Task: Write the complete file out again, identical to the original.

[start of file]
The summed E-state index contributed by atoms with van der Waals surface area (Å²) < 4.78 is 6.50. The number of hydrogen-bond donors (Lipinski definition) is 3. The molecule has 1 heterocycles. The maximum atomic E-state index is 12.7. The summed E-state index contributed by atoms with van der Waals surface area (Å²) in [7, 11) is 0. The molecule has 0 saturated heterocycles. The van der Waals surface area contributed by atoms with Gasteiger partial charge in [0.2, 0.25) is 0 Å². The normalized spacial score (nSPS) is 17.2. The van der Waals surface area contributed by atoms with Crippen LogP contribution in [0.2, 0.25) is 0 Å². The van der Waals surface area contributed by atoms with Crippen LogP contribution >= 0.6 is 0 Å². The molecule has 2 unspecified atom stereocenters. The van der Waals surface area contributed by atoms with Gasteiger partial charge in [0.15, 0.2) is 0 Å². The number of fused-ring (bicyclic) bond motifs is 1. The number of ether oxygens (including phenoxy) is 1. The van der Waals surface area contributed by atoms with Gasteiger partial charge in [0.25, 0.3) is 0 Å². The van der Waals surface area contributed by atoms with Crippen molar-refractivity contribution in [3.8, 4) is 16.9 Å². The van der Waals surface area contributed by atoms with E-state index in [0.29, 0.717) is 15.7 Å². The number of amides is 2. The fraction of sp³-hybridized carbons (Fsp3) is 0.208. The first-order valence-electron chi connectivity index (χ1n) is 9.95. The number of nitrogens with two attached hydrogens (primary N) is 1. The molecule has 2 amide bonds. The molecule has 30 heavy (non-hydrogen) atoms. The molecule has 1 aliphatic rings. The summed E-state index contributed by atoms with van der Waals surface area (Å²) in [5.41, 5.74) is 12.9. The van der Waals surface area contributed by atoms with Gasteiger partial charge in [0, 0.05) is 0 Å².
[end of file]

The summed E-state index contributed by atoms with van der Waals surface area (Å²) < 4.78 is 6.50. The number of hydrogen-bond donors (Lipinski definition) is 3. The molecule has 1 heterocycles. The maximum atomic E-state index is 12.7. The summed E-state index contributed by atoms with van der Waals surface area (Å²) in [7, 11) is 0. The molecule has 0 saturated heterocycles. The van der Waals surface area contributed by atoms with Gasteiger partial charge in [0.2, 0.25) is 0 Å². The normalized spacial score (nSPS) is 17.2. The van der Waals surface area contributed by atoms with Crippen LogP contribution in [0.2, 0.25) is 0 Å². The van der Waals surface area contributed by atoms with Crippen LogP contribution >= 0.6 is 0 Å². The molecule has 2 unspecified atom stereocenters. The van der Waals surface area contributed by atoms with Gasteiger partial charge in [0.15, 0.2) is 0 Å². The number of fused-ring (bicyclic) bond motifs is 1. The number of ether oxygens (including phenoxy) is 1. The van der Waals surface area contributed by atoms with Gasteiger partial charge in [0.25, 0.3) is 0 Å². The van der Waals surface area contributed by atoms with Crippen molar-refractivity contribution in [3.8, 4) is 16.9 Å². The van der Waals surface area contributed by atoms with E-state index in [0.29, 0.717) is 15.7 Å². The number of amides is 2. The fraction of sp³-hybridized carbons (Fsp3) is 0.208. The first-order valence-electron chi connectivity index (χ1n) is 9.95. The number of nitrogens with two attached hydrogens (primary N) is 1. The molecule has 2 amide bonds. The molecule has 30 heavy (non-hydrogen) atoms. The molecule has 1 aliphatic rings. The summed E-state index contributed by atoms with van der Waals surface area (Å²) in [5.41, 5.74) is 12.9. The van der Waals surface area contributed by atoms with Gasteiger partial charge in [0, 0.05) is 0 Å².